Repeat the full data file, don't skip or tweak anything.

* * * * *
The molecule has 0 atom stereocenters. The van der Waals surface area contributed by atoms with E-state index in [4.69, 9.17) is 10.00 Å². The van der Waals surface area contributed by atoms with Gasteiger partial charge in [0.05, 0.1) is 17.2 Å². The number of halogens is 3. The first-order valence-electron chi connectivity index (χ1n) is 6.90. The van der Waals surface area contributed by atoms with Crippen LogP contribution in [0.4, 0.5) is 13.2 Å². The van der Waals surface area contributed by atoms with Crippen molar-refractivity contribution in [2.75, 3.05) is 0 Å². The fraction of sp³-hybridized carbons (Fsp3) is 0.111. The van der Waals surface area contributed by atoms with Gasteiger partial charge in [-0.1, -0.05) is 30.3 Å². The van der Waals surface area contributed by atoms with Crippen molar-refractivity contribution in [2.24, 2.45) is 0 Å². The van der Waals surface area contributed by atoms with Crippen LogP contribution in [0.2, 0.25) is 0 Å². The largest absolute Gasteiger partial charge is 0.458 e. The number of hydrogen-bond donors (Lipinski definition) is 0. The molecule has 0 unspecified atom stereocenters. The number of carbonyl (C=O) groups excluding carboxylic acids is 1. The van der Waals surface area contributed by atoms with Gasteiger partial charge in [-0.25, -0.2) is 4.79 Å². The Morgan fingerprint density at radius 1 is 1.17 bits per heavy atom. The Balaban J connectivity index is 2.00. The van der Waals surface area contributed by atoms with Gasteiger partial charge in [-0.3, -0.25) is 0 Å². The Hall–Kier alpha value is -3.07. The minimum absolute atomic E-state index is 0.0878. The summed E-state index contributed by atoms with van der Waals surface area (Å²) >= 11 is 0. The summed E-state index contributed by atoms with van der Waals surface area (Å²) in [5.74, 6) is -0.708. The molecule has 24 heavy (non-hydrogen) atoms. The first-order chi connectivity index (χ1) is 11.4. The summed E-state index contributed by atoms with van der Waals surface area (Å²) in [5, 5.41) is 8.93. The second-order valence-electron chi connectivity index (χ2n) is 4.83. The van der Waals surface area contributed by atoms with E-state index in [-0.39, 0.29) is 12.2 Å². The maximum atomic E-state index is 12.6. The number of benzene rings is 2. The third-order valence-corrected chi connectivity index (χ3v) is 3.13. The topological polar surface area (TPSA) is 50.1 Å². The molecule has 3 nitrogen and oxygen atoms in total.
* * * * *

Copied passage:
The molecule has 0 atom stereocenters. The van der Waals surface area contributed by atoms with E-state index in [4.69, 9.17) is 10.00 Å². The van der Waals surface area contributed by atoms with Gasteiger partial charge in [0.05, 0.1) is 17.2 Å². The number of halogens is 3. The first-order valence-electron chi connectivity index (χ1n) is 6.90. The van der Waals surface area contributed by atoms with Crippen LogP contribution in [0.4, 0.5) is 13.2 Å². The van der Waals surface area contributed by atoms with Crippen molar-refractivity contribution in [2.75, 3.05) is 0 Å². The fraction of sp³-hybridized carbons (Fsp3) is 0.111. The van der Waals surface area contributed by atoms with Gasteiger partial charge in [-0.1, -0.05) is 30.3 Å². The van der Waals surface area contributed by atoms with Crippen molar-refractivity contribution in [2.24, 2.45) is 0 Å². The van der Waals surface area contributed by atoms with Crippen LogP contribution in [0.2, 0.25) is 0 Å². The largest absolute Gasteiger partial charge is 0.458 e. The number of hydrogen-bond donors (Lipinski definition) is 0. The molecule has 0 unspecified atom stereocenters. The number of carbonyl (C=O) groups excluding carboxylic acids is 1. The van der Waals surface area contributed by atoms with Gasteiger partial charge in [-0.25, -0.2) is 4.79 Å². The Morgan fingerprint density at radius 1 is 1.17 bits per heavy atom. The Balaban J connectivity index is 2.00. The van der Waals surface area contributed by atoms with Gasteiger partial charge in [-0.3, -0.25) is 0 Å². The Hall–Kier alpha value is -3.07. The minimum absolute atomic E-state index is 0.0878. The summed E-state index contributed by atoms with van der Waals surface area (Å²) >= 11 is 0. The summed E-state index contributed by atoms with van der Waals surface area (Å²) in [5.74, 6) is -0.708. The molecule has 24 heavy (non-hydrogen) atoms. The first-order chi connectivity index (χ1) is 11.4. The summed E-state index contributed by atoms with van der Waals surface area (Å²) in [5, 5.41) is 8.93. The second-order valence-electron chi connectivity index (χ2n) is 4.83. The van der Waals surface area contributed by atoms with E-state index in [-0.39, 0.29) is 12.2 Å². The maximum atomic E-state index is 12.6. The number of benzene rings is 2. The third-order valence-corrected chi connectivity index (χ3v) is 3.13. The topological polar surface area (TPSA) is 50.1 Å². The molecule has 3 nitrogen and oxygen atoms in total.